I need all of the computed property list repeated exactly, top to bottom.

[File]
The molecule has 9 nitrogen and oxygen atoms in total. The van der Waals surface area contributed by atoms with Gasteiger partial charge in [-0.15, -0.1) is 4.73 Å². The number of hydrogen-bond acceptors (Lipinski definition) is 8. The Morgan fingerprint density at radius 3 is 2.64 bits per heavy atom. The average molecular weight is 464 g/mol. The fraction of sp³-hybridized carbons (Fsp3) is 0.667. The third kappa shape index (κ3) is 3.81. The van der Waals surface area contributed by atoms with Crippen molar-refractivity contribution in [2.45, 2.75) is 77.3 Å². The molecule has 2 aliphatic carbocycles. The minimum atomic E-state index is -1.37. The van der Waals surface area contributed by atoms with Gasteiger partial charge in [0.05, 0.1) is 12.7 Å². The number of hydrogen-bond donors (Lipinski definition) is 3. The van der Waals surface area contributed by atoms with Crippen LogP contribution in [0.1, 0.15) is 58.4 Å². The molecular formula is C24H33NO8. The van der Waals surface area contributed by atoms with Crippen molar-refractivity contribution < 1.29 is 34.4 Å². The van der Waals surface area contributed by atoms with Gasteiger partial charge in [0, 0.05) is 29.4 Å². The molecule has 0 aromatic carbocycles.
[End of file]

The molecule has 9 nitrogen and oxygen atoms in total. The van der Waals surface area contributed by atoms with Gasteiger partial charge in [-0.15, -0.1) is 4.73 Å². The number of hydrogen-bond acceptors (Lipinski definition) is 8. The Morgan fingerprint density at radius 3 is 2.64 bits per heavy atom. The average molecular weight is 464 g/mol. The fraction of sp³-hybridized carbons (Fsp3) is 0.667. The third kappa shape index (κ3) is 3.81. The van der Waals surface area contributed by atoms with Crippen molar-refractivity contribution in [2.45, 2.75) is 77.3 Å². The molecule has 2 aliphatic carbocycles. The minimum atomic E-state index is -1.37. The van der Waals surface area contributed by atoms with Gasteiger partial charge in [0.05, 0.1) is 12.7 Å². The number of hydrogen-bond donors (Lipinski definition) is 3. The van der Waals surface area contributed by atoms with Crippen LogP contribution in [0.1, 0.15) is 58.4 Å². The molecular formula is C24H33NO8. The van der Waals surface area contributed by atoms with Crippen molar-refractivity contribution < 1.29 is 34.4 Å². The van der Waals surface area contributed by atoms with Gasteiger partial charge in [0, 0.05) is 29.4 Å². The molecule has 0 aromatic carbocycles.